Although conflicting reports have created confusion about whether or not hep C is a sexually transmitted disease, the key to staying safe is to understand that the hepatitis C virus (HCV) does have the potential to be spread through sexual contact. Here are the risks and how to avoid them.

Hepatitis C is a serious liver disease caused by a virus that’s transmitted through direct contact with the blood of infected people, explains Michael Ryan, MD, clinical professor of medicine at Eastern Virginia Medical School. Hep C can lead to serious liver disease, liver failure or cancer, transplants or even death.

Currently, hep C is responsible for about 15,000 deaths every year, and African Americans are more likely to be chronically infected than other ethnic groups.

Sexual activity is risky if it involves exposure to blood with partners who are living with hep C or whose hep C status isn’t known. Examples include prolonged or “rough” anal sex, fisting, sex during menstruation and group sex. The risk appears highest among HIV-positive gay men.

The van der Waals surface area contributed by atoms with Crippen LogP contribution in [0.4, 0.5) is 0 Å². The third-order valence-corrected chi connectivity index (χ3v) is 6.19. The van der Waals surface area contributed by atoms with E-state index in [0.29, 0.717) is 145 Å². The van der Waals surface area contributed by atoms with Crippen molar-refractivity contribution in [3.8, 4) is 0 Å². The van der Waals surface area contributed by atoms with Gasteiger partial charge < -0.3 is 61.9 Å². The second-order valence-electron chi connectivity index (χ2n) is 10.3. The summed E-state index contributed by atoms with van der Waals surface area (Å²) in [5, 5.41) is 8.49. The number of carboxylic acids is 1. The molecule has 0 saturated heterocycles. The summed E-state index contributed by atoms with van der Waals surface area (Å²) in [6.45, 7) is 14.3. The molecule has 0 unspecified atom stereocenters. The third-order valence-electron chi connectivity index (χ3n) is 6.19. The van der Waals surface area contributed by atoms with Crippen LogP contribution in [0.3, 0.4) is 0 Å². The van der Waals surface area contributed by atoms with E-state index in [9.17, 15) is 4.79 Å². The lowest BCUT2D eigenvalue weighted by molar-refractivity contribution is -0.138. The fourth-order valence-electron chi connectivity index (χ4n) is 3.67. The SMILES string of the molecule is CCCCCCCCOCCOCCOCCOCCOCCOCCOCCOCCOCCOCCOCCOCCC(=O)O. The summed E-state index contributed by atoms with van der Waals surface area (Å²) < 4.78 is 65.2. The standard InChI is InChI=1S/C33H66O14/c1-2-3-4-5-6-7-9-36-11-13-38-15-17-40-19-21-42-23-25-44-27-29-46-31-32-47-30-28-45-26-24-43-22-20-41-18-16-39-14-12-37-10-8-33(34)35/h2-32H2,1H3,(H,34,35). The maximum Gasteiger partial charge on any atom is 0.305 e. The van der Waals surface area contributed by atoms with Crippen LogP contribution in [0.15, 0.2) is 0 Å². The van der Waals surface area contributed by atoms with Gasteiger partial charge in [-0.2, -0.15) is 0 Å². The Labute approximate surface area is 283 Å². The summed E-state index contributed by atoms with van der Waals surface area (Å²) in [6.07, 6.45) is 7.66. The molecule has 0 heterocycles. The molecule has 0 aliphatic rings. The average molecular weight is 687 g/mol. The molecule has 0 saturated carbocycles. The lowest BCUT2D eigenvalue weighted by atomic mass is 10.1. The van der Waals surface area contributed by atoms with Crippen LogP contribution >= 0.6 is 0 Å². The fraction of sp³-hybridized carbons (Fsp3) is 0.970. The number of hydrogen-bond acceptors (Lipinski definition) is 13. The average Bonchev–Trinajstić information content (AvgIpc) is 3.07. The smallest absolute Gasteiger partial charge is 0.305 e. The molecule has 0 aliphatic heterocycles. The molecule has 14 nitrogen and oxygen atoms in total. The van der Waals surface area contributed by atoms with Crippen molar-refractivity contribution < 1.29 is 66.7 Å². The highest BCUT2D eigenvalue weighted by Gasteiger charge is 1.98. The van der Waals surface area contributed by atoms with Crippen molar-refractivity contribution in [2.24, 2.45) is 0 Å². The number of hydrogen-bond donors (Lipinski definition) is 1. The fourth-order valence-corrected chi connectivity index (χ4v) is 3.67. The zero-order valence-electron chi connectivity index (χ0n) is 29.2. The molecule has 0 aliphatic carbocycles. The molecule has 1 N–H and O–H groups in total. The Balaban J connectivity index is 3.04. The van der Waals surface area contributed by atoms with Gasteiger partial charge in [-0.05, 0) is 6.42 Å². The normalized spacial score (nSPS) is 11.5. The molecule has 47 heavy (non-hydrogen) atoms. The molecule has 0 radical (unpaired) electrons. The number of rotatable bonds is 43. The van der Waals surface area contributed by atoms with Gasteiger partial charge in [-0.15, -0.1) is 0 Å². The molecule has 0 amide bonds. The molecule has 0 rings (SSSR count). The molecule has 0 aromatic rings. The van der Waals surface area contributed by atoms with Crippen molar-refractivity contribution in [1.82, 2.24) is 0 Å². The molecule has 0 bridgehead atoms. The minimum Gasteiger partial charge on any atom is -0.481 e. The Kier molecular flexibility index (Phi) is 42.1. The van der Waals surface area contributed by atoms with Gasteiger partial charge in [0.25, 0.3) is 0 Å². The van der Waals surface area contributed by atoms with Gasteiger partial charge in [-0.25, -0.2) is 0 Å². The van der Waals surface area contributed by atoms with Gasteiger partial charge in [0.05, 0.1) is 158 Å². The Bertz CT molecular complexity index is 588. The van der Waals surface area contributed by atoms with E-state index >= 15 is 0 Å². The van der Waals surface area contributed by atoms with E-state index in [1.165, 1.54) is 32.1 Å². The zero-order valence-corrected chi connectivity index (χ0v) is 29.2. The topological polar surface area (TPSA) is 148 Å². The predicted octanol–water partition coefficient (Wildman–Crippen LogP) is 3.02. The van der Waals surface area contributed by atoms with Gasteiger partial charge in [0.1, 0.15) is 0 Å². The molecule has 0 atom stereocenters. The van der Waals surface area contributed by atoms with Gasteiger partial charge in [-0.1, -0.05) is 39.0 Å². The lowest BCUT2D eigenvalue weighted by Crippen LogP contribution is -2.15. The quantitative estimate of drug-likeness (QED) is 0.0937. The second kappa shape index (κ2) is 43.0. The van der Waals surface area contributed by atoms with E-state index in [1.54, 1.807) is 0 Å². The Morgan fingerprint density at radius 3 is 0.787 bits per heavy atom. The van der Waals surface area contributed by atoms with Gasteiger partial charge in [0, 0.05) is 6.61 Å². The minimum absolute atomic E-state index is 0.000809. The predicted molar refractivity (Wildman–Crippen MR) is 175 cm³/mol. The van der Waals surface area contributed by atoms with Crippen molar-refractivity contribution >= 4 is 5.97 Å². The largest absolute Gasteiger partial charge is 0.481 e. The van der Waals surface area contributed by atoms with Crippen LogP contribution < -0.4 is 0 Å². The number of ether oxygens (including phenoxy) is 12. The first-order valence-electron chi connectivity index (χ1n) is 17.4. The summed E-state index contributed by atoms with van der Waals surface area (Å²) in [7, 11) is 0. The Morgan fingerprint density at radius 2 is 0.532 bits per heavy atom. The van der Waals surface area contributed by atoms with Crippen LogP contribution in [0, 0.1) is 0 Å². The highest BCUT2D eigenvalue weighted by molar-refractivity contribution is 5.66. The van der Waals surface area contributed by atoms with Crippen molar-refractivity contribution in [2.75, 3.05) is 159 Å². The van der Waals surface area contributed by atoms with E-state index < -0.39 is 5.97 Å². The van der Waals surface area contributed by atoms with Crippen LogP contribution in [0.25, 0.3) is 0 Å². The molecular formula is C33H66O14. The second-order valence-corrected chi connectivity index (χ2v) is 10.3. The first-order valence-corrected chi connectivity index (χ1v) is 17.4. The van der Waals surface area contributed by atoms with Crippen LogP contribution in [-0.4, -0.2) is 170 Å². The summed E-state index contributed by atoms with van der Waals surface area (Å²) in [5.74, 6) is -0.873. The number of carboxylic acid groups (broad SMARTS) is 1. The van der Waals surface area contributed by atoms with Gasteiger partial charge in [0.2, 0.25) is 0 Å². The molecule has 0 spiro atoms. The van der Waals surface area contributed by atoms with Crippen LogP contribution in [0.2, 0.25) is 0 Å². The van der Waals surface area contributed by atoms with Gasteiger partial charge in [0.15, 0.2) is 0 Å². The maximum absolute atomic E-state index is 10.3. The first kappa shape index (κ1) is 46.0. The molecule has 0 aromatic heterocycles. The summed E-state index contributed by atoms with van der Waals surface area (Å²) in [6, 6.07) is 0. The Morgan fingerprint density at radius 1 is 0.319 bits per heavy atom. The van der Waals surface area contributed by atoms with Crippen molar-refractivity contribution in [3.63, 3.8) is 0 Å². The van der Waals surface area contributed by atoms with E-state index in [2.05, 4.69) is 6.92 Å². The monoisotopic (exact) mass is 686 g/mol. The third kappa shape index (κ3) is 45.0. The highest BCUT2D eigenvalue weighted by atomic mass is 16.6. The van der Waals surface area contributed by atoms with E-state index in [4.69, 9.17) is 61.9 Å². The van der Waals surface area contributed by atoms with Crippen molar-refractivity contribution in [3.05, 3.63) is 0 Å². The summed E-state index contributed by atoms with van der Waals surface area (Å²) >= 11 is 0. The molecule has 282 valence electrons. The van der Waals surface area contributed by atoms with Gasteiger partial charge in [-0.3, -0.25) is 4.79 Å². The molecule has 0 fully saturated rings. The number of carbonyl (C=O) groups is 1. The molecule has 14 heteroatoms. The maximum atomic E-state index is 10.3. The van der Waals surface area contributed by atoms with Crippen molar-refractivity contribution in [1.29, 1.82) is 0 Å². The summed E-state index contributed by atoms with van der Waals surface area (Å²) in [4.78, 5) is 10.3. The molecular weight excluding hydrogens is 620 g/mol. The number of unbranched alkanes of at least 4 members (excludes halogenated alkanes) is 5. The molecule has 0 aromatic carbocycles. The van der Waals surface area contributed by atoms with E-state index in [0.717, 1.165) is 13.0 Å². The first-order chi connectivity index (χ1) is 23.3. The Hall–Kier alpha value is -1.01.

So how can you stay safe from hep C? Always use a condom, Ryan says. They’re cheap and readily available and will also protect you from sexually transmitted infections. In addition, avoid injecting drugs or sharing needles. Also, don’t share razors, toothbrushes, nail clippers or any other items that could have come in contact with even minuscule amounts of blood.

Ryan goes one step further and advises that everyone get tested for hep C—even those who don’t think they’re at risk. “Ask your doctor specifically about getting tested for hepatitis C today; it’s a simple blood test,” he says. “Many people live with hep C for decades without knowing it because the disease often has no symptoms.”